The 1.8 is very light, cheaply made and performed quite well from f/2.8 and above. It was only let down by it’s build quality. The f/1.4 might well be the best of the bunch. I’ve tried the f/1.4 a couple of times when I’ve been fortunate enough to be leant one by one of my workshop delegates. But I had a dilemma, if I bought an f/1.4 I’d always be wondering how much better the f/1.2 is. So I bought a perfect, hardly used f/1.2 on Ebay to find out. If I want to swap it for an f/1.4 in the future I can simply Ebay my f/1.2 and get the same that I paid for it.

50mm f/1.2 first findings
It’s big and I don’t know why. The front element is much smaller than the lens barrel. It’s heavy and I don’t know why. My 100mm lens is much bigger and yet seems lighter. It’s very expensive and I don’t know why. You get a lot more ‘L’ glass and IS for your money in the new 100mm macro. I thought the secret that justifys the price tag must be the image quality.

I ran some tests… Well, I think this lens should be called an f/2 because at f2 the image quality is sparkling and worthy of the ‘L’ notation. When you open the lens up to f/1.8, f/1.4 and f/1.2 all that happens is the centre of the image gets brighter. The edges don’t change at all leaving heavy vignetting. The centre of the image suffers chromatic aberration too at these wide apertures with obvious purple fringing in contrasty areas. Hmm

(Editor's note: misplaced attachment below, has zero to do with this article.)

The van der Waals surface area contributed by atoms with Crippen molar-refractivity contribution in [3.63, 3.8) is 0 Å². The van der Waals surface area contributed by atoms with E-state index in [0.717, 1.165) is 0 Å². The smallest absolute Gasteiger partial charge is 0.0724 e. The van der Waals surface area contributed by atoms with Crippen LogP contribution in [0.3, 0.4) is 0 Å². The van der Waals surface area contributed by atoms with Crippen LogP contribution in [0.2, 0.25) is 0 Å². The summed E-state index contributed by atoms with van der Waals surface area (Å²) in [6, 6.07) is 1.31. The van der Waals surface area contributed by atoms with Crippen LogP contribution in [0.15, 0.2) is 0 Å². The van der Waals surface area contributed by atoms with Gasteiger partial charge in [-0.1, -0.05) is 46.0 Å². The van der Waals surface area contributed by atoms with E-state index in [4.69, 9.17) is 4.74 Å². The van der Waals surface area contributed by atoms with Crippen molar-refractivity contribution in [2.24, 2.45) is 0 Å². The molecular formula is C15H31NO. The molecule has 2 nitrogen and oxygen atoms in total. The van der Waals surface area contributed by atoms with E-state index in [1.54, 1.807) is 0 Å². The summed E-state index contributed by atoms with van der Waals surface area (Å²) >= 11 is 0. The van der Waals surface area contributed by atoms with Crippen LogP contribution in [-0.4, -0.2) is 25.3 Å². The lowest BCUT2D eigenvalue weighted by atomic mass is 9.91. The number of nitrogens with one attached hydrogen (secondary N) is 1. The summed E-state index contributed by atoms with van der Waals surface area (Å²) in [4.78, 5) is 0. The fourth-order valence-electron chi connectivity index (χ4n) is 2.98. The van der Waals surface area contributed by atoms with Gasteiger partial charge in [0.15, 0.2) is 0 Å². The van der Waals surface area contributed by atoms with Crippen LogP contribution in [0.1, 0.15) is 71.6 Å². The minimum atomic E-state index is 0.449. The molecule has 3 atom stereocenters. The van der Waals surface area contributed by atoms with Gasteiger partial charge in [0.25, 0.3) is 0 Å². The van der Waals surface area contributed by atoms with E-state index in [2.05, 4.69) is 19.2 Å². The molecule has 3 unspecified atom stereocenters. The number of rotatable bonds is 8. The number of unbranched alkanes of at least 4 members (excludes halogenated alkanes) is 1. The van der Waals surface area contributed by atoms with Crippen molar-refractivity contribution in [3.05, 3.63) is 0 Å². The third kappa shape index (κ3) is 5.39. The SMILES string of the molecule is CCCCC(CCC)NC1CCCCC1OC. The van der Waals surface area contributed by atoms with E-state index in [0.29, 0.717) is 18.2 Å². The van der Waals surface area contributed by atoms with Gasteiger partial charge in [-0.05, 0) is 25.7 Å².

I will not be shooting portraits at f/1.2 because the depth of field is so shallow that it looks like a Photoshop effect to blur the image. It is certainly not a natural or a pleasing look. There are some shooters that will love it I’m sure but I’m certainly not one of them. I’m going to shoot at f/2.8 with this lens and really get to know it’s characteristics. It should be amazing at that aperture and I can’t wait to give it a go.

In testing I found that an in camera micro adjustment of +10 is needed for my copy of the 50mm lens to achieve pin sharp AF at f/2.8 over the 1m – 5m range.

After I’ve got to know the f/1.2 for a while I’ll probably buy a 50mm f/1.4 on Ebay and compare the two. I’ll then keep the best and sell the other;)

100mm Macro f/2.8L IS